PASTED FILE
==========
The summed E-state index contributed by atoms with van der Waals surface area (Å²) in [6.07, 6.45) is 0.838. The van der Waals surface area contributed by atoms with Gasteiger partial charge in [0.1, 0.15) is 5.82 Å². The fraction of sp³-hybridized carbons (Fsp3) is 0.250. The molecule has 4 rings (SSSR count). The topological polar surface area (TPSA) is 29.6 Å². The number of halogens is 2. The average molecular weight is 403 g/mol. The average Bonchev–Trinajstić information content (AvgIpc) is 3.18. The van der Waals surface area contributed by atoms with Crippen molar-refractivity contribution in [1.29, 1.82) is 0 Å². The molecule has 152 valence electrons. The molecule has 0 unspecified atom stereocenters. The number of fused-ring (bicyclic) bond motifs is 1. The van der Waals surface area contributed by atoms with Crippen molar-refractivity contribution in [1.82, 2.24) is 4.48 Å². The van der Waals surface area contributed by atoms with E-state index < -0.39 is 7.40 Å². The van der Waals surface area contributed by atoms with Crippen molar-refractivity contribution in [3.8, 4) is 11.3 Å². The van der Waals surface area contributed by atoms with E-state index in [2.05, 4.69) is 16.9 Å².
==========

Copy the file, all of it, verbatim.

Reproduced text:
The summed E-state index contributed by atoms with van der Waals surface area (Å²) in [6.07, 6.45) is 0.838. The van der Waals surface area contributed by atoms with Gasteiger partial charge in [0.1, 0.15) is 5.82 Å². The fraction of sp³-hybridized carbons (Fsp3) is 0.250. The molecule has 4 rings (SSSR count). The topological polar surface area (TPSA) is 29.6 Å². The number of halogens is 2. The average molecular weight is 403 g/mol. The average Bonchev–Trinajstić information content (AvgIpc) is 3.18. The van der Waals surface area contributed by atoms with Crippen molar-refractivity contribution in [1.29, 1.82) is 0 Å². The molecule has 152 valence electrons. The molecule has 0 unspecified atom stereocenters. The number of fused-ring (bicyclic) bond motifs is 1. The van der Waals surface area contributed by atoms with Crippen molar-refractivity contribution in [1.82, 2.24) is 4.48 Å². The van der Waals surface area contributed by atoms with E-state index < -0.39 is 7.40 Å². The van der Waals surface area contributed by atoms with Crippen molar-refractivity contribution in [3.8, 4) is 11.3 Å². The van der Waals surface area contributed by atoms with E-state index in [2.05, 4.69) is 16.9 Å².